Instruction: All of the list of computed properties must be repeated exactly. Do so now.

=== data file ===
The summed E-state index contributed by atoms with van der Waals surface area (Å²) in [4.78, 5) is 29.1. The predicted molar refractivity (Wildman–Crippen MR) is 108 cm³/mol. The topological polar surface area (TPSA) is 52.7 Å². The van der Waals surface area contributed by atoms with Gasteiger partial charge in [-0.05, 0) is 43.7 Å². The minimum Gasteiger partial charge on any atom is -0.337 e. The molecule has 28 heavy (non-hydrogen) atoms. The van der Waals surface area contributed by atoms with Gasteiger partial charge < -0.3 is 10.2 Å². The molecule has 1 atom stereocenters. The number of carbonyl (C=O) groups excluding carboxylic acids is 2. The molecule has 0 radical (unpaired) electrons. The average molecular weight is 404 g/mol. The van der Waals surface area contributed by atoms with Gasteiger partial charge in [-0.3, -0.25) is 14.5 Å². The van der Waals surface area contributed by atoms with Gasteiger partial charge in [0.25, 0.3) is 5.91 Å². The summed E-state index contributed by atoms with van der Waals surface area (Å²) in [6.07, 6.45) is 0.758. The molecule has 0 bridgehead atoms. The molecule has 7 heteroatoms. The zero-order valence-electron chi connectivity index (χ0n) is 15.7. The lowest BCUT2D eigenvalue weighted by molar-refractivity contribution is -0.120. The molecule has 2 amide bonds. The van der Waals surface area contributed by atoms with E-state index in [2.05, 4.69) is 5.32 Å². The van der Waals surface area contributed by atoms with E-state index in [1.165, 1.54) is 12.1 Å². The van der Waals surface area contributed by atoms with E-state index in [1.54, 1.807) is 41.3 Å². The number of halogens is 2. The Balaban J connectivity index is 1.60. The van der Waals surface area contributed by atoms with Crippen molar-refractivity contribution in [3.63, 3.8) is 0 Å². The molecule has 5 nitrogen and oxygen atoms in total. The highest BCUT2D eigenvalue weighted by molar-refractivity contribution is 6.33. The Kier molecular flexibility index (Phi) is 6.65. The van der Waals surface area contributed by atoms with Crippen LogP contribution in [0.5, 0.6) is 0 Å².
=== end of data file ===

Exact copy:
The summed E-state index contributed by atoms with van der Waals surface area (Å²) in [4.78, 5) is 29.1. The predicted molar refractivity (Wildman–Crippen MR) is 108 cm³/mol. The topological polar surface area (TPSA) is 52.7 Å². The van der Waals surface area contributed by atoms with Gasteiger partial charge in [-0.05, 0) is 43.7 Å². The minimum Gasteiger partial charge on any atom is -0.337 e. The molecule has 28 heavy (non-hydrogen) atoms. The van der Waals surface area contributed by atoms with Gasteiger partial charge < -0.3 is 10.2 Å². The molecule has 1 atom stereocenters. The number of carbonyl (C=O) groups excluding carboxylic acids is 2. The molecule has 0 radical (unpaired) electrons. The average molecular weight is 404 g/mol. The van der Waals surface area contributed by atoms with Gasteiger partial charge in [-0.3, -0.25) is 14.5 Å². The van der Waals surface area contributed by atoms with Gasteiger partial charge in [0.25, 0.3) is 5.91 Å². The summed E-state index contributed by atoms with van der Waals surface area (Å²) in [6.07, 6.45) is 0.758. The molecule has 0 bridgehead atoms. The molecule has 7 heteroatoms. The zero-order valence-electron chi connectivity index (χ0n) is 15.7. The lowest BCUT2D eigenvalue weighted by molar-refractivity contribution is -0.120. The molecule has 2 amide bonds. The van der Waals surface area contributed by atoms with E-state index in [2.05, 4.69) is 5.32 Å². The van der Waals surface area contributed by atoms with E-state index in [1.165, 1.54) is 12.1 Å². The van der Waals surface area contributed by atoms with E-state index in [1.54, 1.807) is 41.3 Å². The number of halogens is 2. The Balaban J connectivity index is 1.60. The van der Waals surface area contributed by atoms with Crippen molar-refractivity contribution in [3.63, 3.8) is 0 Å². The molecule has 5 nitrogen and oxygen atoms in total. The highest BCUT2D eigenvalue weighted by molar-refractivity contribution is 6.33. The Kier molecular flexibility index (Phi) is 6.65. The van der Waals surface area contributed by atoms with Crippen LogP contribution in [0.5, 0.6) is 0 Å².